Implement and test cache busting

It looks like I’m facing cache issues so I would like to implement this cache busting feature as it was recommended to me. As I’m not comfortable at all with all of this stuff and static files management, I would like to double check the process and understand how I could test it before pushing to production.
The context: my application is already in a production server (alpha version) and as this is an evolution of the ground settings, I would like to take this opportunity to train myself to prepare, test and deliver such technical updates. I’ll take the opportunity to better understand static files management. Currently, the js and css files are not properly propagated and my production app still uses older versions, so I need to enforce a server cache refresh.

How to proceed
As far as I understand, what I have to do is to change my settings file and add the following line:

STATICFILES_STORAGE = 'django.contrib.staticfiles.storage.ManifestStaticFilesStorage'

I’m wondering if I need to change anything else. Here are my current settings about static files management:

STATIC_URL = "/static/"
STATIC_ROOT = os.path.join(BASE_DIR, "static/")
STATICFILES_DIRS = []

I’ve mainly seen several approaches for STATICFILES_DIRS (either [] or ./myapp/static or (os.path.join(BASE_DIR, "my_project", "static"), )) but I do not know the differences, and what is the better setting

I’ve read some use cases where it was recommended to ‘reinit’ the settings: delete the static directory and rebuild everything (migrations, collect static), and I wonder if it’s necessary? Shall I run python manage.py collectstatic? Anything else?

How to test
The key parameter to activate this feature is to set DEBUG = False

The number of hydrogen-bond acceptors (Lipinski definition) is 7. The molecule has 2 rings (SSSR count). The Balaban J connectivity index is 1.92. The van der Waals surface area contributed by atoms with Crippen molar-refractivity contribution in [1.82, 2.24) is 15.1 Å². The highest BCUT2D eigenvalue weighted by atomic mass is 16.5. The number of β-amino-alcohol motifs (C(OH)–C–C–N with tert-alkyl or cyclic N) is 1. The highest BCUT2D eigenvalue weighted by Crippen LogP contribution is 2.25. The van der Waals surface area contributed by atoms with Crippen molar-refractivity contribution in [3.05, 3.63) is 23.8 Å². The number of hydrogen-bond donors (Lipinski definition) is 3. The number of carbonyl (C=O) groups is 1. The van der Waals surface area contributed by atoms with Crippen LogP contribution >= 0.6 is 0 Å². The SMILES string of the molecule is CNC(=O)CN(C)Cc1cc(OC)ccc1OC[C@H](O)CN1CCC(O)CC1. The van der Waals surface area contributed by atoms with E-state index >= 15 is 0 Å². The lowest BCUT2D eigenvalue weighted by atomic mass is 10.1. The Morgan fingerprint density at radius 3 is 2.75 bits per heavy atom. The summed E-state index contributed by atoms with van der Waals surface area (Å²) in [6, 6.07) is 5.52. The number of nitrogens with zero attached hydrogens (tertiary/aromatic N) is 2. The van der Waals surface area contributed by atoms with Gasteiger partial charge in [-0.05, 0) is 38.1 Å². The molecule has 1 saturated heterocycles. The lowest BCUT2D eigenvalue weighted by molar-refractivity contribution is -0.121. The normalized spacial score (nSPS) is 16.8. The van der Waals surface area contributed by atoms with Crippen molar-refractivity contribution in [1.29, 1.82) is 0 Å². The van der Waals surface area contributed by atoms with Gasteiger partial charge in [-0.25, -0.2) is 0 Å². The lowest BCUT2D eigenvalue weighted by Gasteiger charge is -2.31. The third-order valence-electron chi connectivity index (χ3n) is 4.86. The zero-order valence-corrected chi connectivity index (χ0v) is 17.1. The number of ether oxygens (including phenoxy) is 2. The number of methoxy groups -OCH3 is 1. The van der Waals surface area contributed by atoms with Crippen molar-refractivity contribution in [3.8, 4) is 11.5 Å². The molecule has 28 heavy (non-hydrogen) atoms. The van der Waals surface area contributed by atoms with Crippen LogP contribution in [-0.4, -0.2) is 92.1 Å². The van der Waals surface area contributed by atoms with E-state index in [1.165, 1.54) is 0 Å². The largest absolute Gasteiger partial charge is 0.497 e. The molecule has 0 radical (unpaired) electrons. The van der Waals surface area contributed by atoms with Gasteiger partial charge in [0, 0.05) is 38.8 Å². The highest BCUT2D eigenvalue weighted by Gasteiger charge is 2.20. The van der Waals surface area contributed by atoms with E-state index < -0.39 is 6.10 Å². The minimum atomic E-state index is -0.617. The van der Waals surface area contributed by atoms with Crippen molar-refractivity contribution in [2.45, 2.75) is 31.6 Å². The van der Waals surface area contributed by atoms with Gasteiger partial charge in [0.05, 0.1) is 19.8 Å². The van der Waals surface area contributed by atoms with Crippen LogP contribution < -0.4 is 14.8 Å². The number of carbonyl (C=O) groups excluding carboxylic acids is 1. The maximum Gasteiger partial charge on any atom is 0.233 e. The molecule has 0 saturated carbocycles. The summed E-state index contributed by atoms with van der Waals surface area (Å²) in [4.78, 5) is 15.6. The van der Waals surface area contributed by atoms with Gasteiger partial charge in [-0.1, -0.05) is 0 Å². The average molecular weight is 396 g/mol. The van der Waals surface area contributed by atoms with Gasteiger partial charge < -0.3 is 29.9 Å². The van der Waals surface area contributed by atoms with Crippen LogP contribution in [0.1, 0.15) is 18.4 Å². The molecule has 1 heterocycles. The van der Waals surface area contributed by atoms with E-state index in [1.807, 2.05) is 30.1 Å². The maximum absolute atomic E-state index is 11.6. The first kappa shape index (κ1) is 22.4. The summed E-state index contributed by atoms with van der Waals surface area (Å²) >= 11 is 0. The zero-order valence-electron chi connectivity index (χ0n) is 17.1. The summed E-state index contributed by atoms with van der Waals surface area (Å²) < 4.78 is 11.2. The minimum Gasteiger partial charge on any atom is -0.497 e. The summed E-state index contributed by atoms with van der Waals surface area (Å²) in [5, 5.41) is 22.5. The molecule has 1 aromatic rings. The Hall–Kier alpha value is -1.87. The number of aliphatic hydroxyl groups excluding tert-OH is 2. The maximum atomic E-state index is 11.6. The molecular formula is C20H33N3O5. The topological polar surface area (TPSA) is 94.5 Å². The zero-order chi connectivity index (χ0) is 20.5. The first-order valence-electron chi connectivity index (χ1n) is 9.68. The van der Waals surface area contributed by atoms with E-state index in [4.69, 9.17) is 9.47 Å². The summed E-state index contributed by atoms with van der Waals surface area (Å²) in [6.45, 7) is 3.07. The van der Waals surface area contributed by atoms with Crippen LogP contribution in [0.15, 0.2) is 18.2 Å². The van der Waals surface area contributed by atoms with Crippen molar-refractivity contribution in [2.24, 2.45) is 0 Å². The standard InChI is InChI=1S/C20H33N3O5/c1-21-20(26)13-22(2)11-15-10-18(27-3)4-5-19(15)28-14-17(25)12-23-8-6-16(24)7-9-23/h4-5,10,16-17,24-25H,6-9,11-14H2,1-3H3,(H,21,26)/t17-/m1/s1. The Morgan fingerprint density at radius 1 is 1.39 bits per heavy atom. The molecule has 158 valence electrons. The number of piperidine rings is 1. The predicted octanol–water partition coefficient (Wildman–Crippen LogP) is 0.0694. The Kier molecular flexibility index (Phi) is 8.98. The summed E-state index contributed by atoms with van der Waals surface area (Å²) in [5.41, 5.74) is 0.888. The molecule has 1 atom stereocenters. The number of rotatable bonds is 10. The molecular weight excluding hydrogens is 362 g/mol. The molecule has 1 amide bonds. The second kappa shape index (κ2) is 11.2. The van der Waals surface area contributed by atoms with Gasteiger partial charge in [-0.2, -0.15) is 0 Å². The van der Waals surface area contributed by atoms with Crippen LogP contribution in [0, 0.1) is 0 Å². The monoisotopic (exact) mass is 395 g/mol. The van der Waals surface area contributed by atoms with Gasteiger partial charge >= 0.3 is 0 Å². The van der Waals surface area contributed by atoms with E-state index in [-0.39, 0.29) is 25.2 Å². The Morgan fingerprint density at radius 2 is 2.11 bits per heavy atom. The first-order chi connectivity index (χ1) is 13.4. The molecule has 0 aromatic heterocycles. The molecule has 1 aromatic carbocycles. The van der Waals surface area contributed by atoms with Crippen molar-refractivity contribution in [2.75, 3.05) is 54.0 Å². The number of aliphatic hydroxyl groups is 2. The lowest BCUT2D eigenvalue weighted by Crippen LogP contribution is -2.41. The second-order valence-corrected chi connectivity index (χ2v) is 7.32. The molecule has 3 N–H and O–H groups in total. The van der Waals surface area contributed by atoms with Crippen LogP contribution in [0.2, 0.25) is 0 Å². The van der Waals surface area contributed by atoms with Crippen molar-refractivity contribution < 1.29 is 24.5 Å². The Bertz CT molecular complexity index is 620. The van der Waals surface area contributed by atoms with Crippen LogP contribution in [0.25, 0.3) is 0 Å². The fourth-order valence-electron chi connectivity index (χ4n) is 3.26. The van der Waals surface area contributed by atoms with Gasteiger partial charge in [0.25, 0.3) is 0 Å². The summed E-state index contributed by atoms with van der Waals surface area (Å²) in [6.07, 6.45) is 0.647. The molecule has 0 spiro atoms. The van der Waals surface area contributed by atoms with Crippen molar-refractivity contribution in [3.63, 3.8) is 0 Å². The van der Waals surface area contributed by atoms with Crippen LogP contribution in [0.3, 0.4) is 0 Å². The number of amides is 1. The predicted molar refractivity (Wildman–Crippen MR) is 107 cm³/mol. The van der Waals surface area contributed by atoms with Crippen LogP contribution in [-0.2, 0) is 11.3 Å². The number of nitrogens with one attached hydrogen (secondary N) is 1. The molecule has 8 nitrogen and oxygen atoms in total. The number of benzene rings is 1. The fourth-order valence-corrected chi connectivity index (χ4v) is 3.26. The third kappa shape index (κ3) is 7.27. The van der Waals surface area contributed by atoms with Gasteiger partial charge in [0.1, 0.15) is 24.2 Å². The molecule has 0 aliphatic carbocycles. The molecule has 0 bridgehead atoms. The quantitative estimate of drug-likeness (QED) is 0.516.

Can I test this modification directly in my local development environment? To check if it works, is it enough to make small changes within js / css and ensure these changes are applied?

How to deploy
Are there any dedicated manipulations to perform?
I mean, I will pull the committed changes and reload gunicorn service as usual), am I supposed to do anything else?

Many thanks for your advises, again I’m not comfortable with such subject and I hope it will help other newbies like I am ^^

This setting controls where your static files come from. If you use STATICFILES_DIRS = [], you’ll only be using static files from within your apps, if you’re comfortable with that.

It’s not necessary to delete files in your STATIC_ROOT, but they will accumulate there over time on your production server - if you aren’t using new servers/VM’s/containers per deploy. You can use the --clear flag.

STATIC_ROOT should not be committed to your source control. Instead you should populate it on every deploy by running collectstatic, at the same time you run migrate.

Yes you can test it. Turn off DEBUG and run collecstatic and runserver will show you what that looks like.

Again, don’t commit the collected static files. So that sounds like the biggest change to your process.

Consider using WhiteNoise. It goes beyond django.contrib.staticfiles to also serve the files from within Django, so you don’t need to configure a web server like nginx to do so. It also sets correct headers and provides compression, which are things that you might easily miss when configuring a web server.

Many thanks Adam!